With a lower takeout tantamount to lower prices, it’s almost as if there’s a sale every day at the racetrack. But only almost, because sales generally involve an effort to move products that might otherwise be unattractive. And, over those few weeks in September, Kentucky Downs will offer some of the most attractive racing in the country. That’s right, some of the best racing in America, right here in Franklin, Ky. — and the most lucrative racing, too, with purses averaging $900,000 a day.

Many outstanding horses have raced at Kentucky Downs over the years. Yaqthan, Chorwon, Silverfoot, Rahystrada and Ioya Bigtime all have won the track’s premier event, the Kentucky Turf Cup. Sovereign Award winner Never Retreat won the Kentucky Downs Ladies Turf Stakes in 2010 on her way to earning nearly $1.4 million. A year before she won the Breeders’ Cup Distaff, One Dreamer won a stakes at Kentucky Downs. Morluc, G H’s Pleasure, Battle Won and Silver Medallion all won stakes at Kentucky Downs. But in terms of quality, the racing this year promises to raise the standard.

So, yes, Kentucky Downs is unique, with its giant pear of a turf course and all those zeroes dancing in a chorus line, but it’s also a horseplayer’s paradise. And that’s what you probably need to keep in mind when you saunter up to the wickets to invest in the short-term futures market — that and the track’s winning trends. And, make no mistake, knowing the trends — something else that makes Kentucky Downs unique — can be the difference between winning and just having a good time.

Speed, for example, has a significant advantage in the races run at distances less than a mile. Last year, nearly half the winners, or 8 of 18, led virtually from the start in these sprints. And only three horses rallied inside the eighth-pole to win a sprint.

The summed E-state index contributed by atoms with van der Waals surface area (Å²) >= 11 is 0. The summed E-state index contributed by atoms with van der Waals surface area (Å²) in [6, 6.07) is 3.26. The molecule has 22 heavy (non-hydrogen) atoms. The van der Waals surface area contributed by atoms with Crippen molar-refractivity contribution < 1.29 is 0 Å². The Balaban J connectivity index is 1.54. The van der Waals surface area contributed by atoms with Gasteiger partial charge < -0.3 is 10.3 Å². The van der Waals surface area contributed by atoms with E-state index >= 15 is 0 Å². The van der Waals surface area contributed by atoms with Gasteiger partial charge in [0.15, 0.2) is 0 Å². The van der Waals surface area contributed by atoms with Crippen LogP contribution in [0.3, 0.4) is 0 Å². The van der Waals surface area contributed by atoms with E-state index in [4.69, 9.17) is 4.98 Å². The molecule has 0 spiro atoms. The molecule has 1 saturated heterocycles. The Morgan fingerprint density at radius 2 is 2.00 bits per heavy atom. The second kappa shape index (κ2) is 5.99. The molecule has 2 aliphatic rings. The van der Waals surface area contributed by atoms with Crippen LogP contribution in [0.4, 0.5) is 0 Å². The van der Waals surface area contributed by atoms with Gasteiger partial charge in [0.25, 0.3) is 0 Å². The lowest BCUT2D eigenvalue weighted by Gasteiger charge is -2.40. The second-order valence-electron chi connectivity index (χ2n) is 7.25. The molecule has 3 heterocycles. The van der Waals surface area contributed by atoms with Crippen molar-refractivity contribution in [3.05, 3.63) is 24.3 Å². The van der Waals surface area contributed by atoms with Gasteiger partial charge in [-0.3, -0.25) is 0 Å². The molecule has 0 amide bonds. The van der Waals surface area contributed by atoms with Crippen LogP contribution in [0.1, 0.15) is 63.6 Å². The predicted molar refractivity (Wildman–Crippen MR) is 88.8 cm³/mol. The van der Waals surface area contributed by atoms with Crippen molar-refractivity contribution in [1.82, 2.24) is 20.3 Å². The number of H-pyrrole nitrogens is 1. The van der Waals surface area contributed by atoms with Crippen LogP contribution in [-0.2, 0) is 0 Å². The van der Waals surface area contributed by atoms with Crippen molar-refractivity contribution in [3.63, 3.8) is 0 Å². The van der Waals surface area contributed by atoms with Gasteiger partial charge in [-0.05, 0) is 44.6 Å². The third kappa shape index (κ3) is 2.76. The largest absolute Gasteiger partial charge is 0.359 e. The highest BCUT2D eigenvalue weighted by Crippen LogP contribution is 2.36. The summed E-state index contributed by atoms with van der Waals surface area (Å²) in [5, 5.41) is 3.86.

That might seem strange since the run down the lane at Kentucky Downs takes in one of the longer homestretches found on any turf course in North America. It’s about a quarter-mile. But, and here’s the rub, the stretch run to the wire slopes uphill, which tends to compromise the strength of late-runners. At the same time, in those sprints, the run to the turn is downhill, which only emphasizes the speedsters’ advantage.

The situation changes at a mile, or a mile and 70 yards, where the initial run down the backstretch is uphill. Only three winners led throughout at this distance last year, and all three were able to take advantage of a soporific opening half-mile (49.0 seconds, 49. 64 and 49. 65). But the typical winner rallied from about five lengths back after the opening half-mile, and a few were able to rally from far back, such as Drama Drama, who overcame an 11-length deficit to win, and Miz Ida, who charged from 8 1/2 lengths back to take the Kentucky Downs Ladies’ Turf Stakes.

No matter the distance, though, the winner usually makes his decisive move in the expansive, sweeping turn that propels the horses into the stretch. In sprints, the broad turn allows speedsters to continue their momentum unchecked; and in longer races, it allows the late runners, even encourages them, to launch their bids early.